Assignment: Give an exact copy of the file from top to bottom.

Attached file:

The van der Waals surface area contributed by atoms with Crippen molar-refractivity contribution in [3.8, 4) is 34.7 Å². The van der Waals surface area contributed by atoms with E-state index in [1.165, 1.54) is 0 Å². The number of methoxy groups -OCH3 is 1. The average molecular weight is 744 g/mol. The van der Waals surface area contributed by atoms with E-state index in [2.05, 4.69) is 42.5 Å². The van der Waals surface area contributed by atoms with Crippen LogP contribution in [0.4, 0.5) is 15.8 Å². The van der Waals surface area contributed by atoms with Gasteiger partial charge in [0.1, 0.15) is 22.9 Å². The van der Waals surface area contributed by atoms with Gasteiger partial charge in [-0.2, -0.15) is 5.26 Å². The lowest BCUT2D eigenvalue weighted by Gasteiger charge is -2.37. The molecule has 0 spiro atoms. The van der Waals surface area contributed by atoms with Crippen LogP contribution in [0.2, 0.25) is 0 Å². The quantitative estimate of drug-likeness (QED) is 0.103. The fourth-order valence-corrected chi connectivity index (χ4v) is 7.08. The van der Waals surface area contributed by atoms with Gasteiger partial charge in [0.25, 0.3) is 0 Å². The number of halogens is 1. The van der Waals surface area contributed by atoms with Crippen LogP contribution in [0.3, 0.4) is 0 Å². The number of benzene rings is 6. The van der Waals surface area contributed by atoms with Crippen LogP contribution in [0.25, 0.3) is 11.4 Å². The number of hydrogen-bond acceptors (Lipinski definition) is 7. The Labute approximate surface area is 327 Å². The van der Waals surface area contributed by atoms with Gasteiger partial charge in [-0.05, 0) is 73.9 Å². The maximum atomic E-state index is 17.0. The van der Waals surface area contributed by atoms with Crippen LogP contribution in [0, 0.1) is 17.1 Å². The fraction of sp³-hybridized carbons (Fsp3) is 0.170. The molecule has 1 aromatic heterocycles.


The van der Waals surface area contributed by atoms with Crippen molar-refractivity contribution in [3.8, 4) is 34.7 Å². The van der Waals surface area contributed by atoms with E-state index in [1.165, 1.54) is 0 Å². The number of methoxy groups -OCH3 is 1. The average molecular weight is 744 g/mol. The van der Waals surface area contributed by atoms with E-state index in [2.05, 4.69) is 42.5 Å². The van der Waals surface area contributed by atoms with Crippen LogP contribution in [0.4, 0.5) is 15.8 Å². The van der Waals surface area contributed by atoms with Gasteiger partial charge in [0.1, 0.15) is 22.9 Å². The van der Waals surface area contributed by atoms with Gasteiger partial charge in [-0.2, -0.15) is 5.26 Å². The lowest BCUT2D eigenvalue weighted by Gasteiger charge is -2.37. The molecule has 0 spiro atoms. The van der Waals surface area contributed by atoms with Crippen LogP contribution in [0.2, 0.25) is 0 Å². The quantitative estimate of drug-likeness (QED) is 0.103. The fourth-order valence-corrected chi connectivity index (χ4v) is 7.08. The van der Waals surface area contributed by atoms with Gasteiger partial charge in [0.25, 0.3) is 0 Å². The number of halogens is 1. The van der Waals surface area contributed by atoms with Crippen LogP contribution in [0.3, 0.4) is 0 Å². The number of benzene rings is 6. The van der Waals surface area contributed by atoms with Crippen LogP contribution in [0.25, 0.3) is 11.4 Å². The number of hydrogen-bond acceptors (Lipinski definition) is 7. The Labute approximate surface area is 327 Å². The van der Waals surface area contributed by atoms with Gasteiger partial charge in [-0.05, 0) is 73.9 Å². The maximum atomic E-state index is 17.0. The van der Waals surface area contributed by atoms with Crippen LogP contribution in [0, 0.1) is 17.1 Å². The fraction of sp³-hybridized carbons (Fsp3) is 0.170. The molecule has 1 aromatic heterocycles.